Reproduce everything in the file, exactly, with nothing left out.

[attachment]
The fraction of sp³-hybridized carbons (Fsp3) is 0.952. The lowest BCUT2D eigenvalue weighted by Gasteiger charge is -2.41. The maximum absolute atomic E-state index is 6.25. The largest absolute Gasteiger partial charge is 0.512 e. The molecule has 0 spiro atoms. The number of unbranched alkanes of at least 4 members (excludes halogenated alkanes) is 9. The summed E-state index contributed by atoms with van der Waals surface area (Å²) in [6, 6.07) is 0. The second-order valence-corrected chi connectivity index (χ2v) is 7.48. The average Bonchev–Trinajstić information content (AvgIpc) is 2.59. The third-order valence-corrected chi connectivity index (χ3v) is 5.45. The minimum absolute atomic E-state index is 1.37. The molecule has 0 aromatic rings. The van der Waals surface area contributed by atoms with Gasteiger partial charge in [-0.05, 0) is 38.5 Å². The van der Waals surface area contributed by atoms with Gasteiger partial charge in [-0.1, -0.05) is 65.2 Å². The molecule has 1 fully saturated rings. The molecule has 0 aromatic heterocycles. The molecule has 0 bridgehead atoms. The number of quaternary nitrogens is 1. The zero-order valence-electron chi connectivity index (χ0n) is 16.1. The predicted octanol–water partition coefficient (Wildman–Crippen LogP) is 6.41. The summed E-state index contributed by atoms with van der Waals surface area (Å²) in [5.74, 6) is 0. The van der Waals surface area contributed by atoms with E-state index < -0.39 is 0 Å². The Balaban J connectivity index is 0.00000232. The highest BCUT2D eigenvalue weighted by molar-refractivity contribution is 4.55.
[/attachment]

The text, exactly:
The fraction of sp³-hybridized carbons (Fsp3) is 0.952. The lowest BCUT2D eigenvalue weighted by Gasteiger charge is -2.41. The maximum absolute atomic E-state index is 6.25. The largest absolute Gasteiger partial charge is 0.512 e. The molecule has 0 spiro atoms. The number of unbranched alkanes of at least 4 members (excludes halogenated alkanes) is 9. The summed E-state index contributed by atoms with van der Waals surface area (Å²) in [6, 6.07) is 0. The second-order valence-corrected chi connectivity index (χ2v) is 7.48. The average Bonchev–Trinajstić information content (AvgIpc) is 2.59. The third-order valence-corrected chi connectivity index (χ3v) is 5.45. The minimum absolute atomic E-state index is 1.37. The molecule has 0 aromatic rings. The van der Waals surface area contributed by atoms with Gasteiger partial charge in [-0.05, 0) is 38.5 Å². The van der Waals surface area contributed by atoms with Gasteiger partial charge in [-0.1, -0.05) is 65.2 Å². The molecule has 1 fully saturated rings. The molecule has 0 aromatic heterocycles. The molecule has 0 bridgehead atoms. The number of quaternary nitrogens is 1. The zero-order valence-electron chi connectivity index (χ0n) is 16.1. The predicted octanol–water partition coefficient (Wildman–Crippen LogP) is 6.41. The summed E-state index contributed by atoms with van der Waals surface area (Å²) in [5.74, 6) is 0. The van der Waals surface area contributed by atoms with E-state index < -0.39 is 0 Å². The Balaban J connectivity index is 0.00000232. The highest BCUT2D eigenvalue weighted by molar-refractivity contribution is 4.55.